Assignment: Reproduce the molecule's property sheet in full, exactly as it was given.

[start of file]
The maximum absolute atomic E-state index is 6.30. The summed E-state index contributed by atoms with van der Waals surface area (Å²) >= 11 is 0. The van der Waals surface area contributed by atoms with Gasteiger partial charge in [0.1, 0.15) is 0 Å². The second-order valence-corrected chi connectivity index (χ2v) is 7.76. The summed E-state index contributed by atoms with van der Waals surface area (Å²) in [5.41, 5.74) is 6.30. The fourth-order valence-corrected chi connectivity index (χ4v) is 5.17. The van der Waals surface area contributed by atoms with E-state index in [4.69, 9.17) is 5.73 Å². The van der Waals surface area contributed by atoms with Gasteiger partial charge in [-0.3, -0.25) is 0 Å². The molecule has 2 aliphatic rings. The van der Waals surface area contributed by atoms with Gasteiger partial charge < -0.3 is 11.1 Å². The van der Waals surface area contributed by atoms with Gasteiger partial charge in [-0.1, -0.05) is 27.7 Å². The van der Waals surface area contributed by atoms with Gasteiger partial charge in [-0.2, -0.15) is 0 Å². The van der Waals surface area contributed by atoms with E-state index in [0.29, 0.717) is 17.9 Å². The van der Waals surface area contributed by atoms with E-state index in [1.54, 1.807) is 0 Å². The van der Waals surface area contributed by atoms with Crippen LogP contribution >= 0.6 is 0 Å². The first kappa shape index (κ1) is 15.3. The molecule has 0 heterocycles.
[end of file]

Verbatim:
The maximum absolute atomic E-state index is 6.30. The summed E-state index contributed by atoms with van der Waals surface area (Å²) >= 11 is 0. The van der Waals surface area contributed by atoms with Gasteiger partial charge in [0.1, 0.15) is 0 Å². The second-order valence-corrected chi connectivity index (χ2v) is 7.76. The summed E-state index contributed by atoms with van der Waals surface area (Å²) in [5.41, 5.74) is 6.30. The fourth-order valence-corrected chi connectivity index (χ4v) is 5.17. The van der Waals surface area contributed by atoms with E-state index in [4.69, 9.17) is 5.73 Å². The van der Waals surface area contributed by atoms with Gasteiger partial charge in [-0.3, -0.25) is 0 Å². The molecule has 2 aliphatic rings. The van der Waals surface area contributed by atoms with Gasteiger partial charge < -0.3 is 11.1 Å². The van der Waals surface area contributed by atoms with Gasteiger partial charge in [-0.1, -0.05) is 27.7 Å². The van der Waals surface area contributed by atoms with Gasteiger partial charge in [-0.2, -0.15) is 0 Å². The van der Waals surface area contributed by atoms with E-state index in [0.29, 0.717) is 17.9 Å². The van der Waals surface area contributed by atoms with E-state index in [1.54, 1.807) is 0 Å². The van der Waals surface area contributed by atoms with Crippen LogP contribution >= 0.6 is 0 Å². The first kappa shape index (κ1) is 15.3. The molecule has 0 heterocycles.